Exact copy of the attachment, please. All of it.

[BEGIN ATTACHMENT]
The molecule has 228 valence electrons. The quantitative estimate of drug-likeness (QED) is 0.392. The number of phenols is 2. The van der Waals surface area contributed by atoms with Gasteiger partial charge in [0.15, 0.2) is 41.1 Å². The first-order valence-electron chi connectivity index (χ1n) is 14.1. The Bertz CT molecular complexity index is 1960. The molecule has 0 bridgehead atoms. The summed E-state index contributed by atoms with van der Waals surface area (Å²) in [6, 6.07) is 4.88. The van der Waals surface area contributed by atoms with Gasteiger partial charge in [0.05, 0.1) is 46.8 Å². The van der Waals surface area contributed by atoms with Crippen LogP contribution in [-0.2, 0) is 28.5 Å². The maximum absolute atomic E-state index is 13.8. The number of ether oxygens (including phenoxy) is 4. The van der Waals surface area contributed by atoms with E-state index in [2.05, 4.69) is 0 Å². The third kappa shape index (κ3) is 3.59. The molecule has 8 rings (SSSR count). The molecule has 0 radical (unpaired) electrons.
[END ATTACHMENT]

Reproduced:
The molecule has 228 valence electrons. The quantitative estimate of drug-likeness (QED) is 0.392. The number of phenols is 2. The van der Waals surface area contributed by atoms with Gasteiger partial charge in [0.15, 0.2) is 41.1 Å². The first-order valence-electron chi connectivity index (χ1n) is 14.1. The Bertz CT molecular complexity index is 1960. The molecule has 0 bridgehead atoms. The summed E-state index contributed by atoms with van der Waals surface area (Å²) in [6, 6.07) is 4.88. The van der Waals surface area contributed by atoms with Gasteiger partial charge in [0.05, 0.1) is 46.8 Å². The van der Waals surface area contributed by atoms with Crippen LogP contribution in [-0.2, 0) is 28.5 Å². The maximum absolute atomic E-state index is 13.8. The number of ether oxygens (including phenoxy) is 4. The van der Waals surface area contributed by atoms with E-state index in [2.05, 4.69) is 0 Å². The third kappa shape index (κ3) is 3.59. The molecule has 8 rings (SSSR count). The molecule has 0 radical (unpaired) electrons.